|Precatalyst||T (°C)||%PMP a||%SMP b||t (min) c||TON||TOF|
a C=C + C7=C7; b C2=C7 + C=C6 + C=C2 + C6=C7; c Reaction time to maximum conversion.
An increase in temperature results in a 20% average decrease in PMP formation, with a simultaneous 20% average increase in SMP formation within 60 min for all four precatalysts. This indicates that the isomerisation activity of the precatalysts increased with an increase in temperature, which led to an increase in SMP formation due to the cross-metathesis of the IPs. The isomerisation can probably occur either by reversible allyl-hydride formation or due to the decomposition of the precatalyst to form a Ru-hydride intermediate . These mechanisms have been previously explained in much detail for the Grubbs carbenes and are also applicable to our system .
2.5. Catalytic Lifetime Studies of Precatalysts 7, 8 and 9
To obtain an idea of the extent of the catalytic lifetime of 7, 8 and 9 1-octene (20 mL) was added consecutively when most of the 1-octene was converted in the previous step. Table 7 shows the time it takes for the precatalysts to convert the maximum amount of 1-octene to PMPs and SMPs.
In general it was found that the activity, selectivity and TON decreases after each new addition of 1-octene. With each addition the reaction time to maximum conversion increases. This may mainly be due to the 1-octene/Ru molar ratio increasing, i.e., the precatalyst loading decreasing, with each addition. Furthermore, the average % PMP formation for 8 and 9 was 73% and 81% respectively after a fifth addition of 1-octene and that of 7 was 92% after a fourth addition. A cumulative TON of the three precatalysts with an initial precatalyst loading of 1:9000 with consecutive additions of 1-octene is 33,039 for 7, 32,634 for 8 and 36,576 for 9. The formation of the PMPs for the different precatalysts is shown in Figure 6. Similar trends with a steady decrease in PMP formation for 8 and 9 are observed.
The precatalysts remained active for days after the final addition of the 1-octene. Precatalyst 7 was active for a further 7 days (10,325 min), 8 for 4 days (5,976 min) and 9 for 8 days (11,827 min). Precatalyst 6 was active for about 2 days according to literature . It is clear that all three precatalysts show a significant improvement in lifetime when compared to 2.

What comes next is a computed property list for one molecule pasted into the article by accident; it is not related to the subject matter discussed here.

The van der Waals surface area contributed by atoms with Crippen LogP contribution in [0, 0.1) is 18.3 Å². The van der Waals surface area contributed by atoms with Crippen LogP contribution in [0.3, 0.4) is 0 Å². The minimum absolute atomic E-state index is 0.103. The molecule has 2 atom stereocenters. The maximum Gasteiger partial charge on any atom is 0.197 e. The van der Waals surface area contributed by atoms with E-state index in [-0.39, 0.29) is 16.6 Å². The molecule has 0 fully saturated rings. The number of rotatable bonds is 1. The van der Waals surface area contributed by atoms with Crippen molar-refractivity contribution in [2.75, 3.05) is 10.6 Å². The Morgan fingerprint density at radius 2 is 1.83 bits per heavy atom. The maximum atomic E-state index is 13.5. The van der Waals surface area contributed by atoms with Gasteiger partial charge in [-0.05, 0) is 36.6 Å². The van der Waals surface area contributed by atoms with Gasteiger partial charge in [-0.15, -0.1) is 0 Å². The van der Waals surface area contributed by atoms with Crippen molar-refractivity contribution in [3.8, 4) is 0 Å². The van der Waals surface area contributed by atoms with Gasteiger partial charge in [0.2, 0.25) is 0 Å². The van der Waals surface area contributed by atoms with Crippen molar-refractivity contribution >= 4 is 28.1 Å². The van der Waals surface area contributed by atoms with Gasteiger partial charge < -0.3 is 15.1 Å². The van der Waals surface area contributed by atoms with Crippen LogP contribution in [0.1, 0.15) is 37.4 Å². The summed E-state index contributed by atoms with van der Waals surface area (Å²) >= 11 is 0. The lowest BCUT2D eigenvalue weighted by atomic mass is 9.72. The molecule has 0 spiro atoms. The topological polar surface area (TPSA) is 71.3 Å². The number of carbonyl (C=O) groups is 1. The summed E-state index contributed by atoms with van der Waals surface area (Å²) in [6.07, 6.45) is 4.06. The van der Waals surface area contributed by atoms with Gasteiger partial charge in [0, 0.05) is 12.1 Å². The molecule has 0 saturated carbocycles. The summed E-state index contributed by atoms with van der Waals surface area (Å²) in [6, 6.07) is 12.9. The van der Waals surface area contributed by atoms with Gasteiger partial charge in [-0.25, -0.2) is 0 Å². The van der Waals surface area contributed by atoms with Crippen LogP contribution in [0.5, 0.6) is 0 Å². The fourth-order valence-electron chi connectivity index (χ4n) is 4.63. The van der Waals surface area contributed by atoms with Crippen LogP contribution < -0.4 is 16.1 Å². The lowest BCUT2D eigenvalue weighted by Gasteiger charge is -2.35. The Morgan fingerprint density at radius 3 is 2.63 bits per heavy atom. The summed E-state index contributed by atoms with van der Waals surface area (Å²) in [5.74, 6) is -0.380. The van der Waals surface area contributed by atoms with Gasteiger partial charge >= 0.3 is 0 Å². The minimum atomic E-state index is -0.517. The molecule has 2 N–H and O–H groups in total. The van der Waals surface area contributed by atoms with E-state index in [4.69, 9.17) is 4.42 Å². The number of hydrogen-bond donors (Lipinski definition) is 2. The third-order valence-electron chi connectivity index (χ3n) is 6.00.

|Table 7. Catalytic activity and selectivity of 7, 8 and 9 with consecutive additions of 1-octene at 60 °C and an initial 1-octene/Ru molar ratio = 9000.|
|Precatalyst||Addition||%PMP a||%SMP b||%S c||t (min) d||TON||TOF|
a C=C + C7=C7; b C2=C7 + C=C6 + C=C2 + C6=C7; c Selectivity towards PMP, d Reaction time to maximum conversion.
3. Experimental Section
3.1. Reagents and Solvents
Diethyl ether (b.p. 34.6 °C, Labchem, Johannesburg, South Africa), THF (b.p. 66 °C, Saarchem, Johannesburg, South Africa) and toluene (b.p. 110–111 °C, Merck, Johannesburg, South Africa) were distilled under N2 from sodium with benzophenone as indicator. Pentane (b.p. 35–36 °C, Labchem) was distilled under N2 from CaH2. THF and toluene were stored over 4 Å mol sieves. Diethyl ether and pentane were used directly from the distillation. The 1-octene (98%, Sigma-Aldrich, Johannesburg, South Africa) was purified by filtering the solution through an alumina column after the alumina was dried overnight at 70 °C. The solution was stored over 3 Å mol sieves. n-Butyl lithium, 2-bromopyridine (99%), isobutyrophenone, 2-methylbenzophenone, 2'-methylacetophenone, cyclohexanone, benzophenone and the 2nd generation Grubbs precatalyst were purchased from Aldrich and used as received. tert-Butyl hydroperoxide (5.5 M in decane) and nonane (99%) were purchased from Fluka (Johannesburg, South Africa) from which the first mentioned was stored over 4Å mol sieves. All gases used during this study were supplied by Afrox (Johannesburg, South Africa).
3.2. Characterization Techniques
For the characterization of the synthesized ligands and complexes, the following apparatus were used. The melting points of the ligands were determined on a Büchi B-540 melting point apparatus. Infra-red spectra of all the compounds were obtained on a Nicolet FTIR 550 infrared spectrophotometer (IR) [a KBr pellet was prepared of all samples (0.005 g sample mixed with 0.28 g dry KBr) and analyzed using 10 scans over a wave number range of 400–4000 cm−1]. The molecular masses of the ligands were obtained on a Micromass Autospec mass spectrometer and the molecular masses of the complexes on a Bruker Ultraflex III TOF/TOF (TOFMS) [samples were prepared by mixing 2 µL (1 mg/mL in CHCl3) with 20 µL DCTB (20 mg/mL in THF); 1 µL was placed on a Bruker ground steel target plate before analysis]. A Bruker MicroTOF-Q II mass spectrometer was used for the determination of high resolution masses. For the determination of the purity as well as the mass of the alcohols an Agilent Technologies 6890N Gas Chromatograph equipped with a Phenomenex ZB-1 column (30 m × 320 μm × 1 μm), a 7683B autoinjector and 5973 Mass Selective Detector was used. Nuclear magnetic resonance spectra (1H, 13C and 31P) of all compounds were obtained on a Varian 300MHz and a Bruker Avance II 600MHz spectrometer (NMR) [20 mg sample was dissolved in 1.5 mL CDCl3; the samples of the complexes were prepared under inert conditions using freeze dried CDCl3].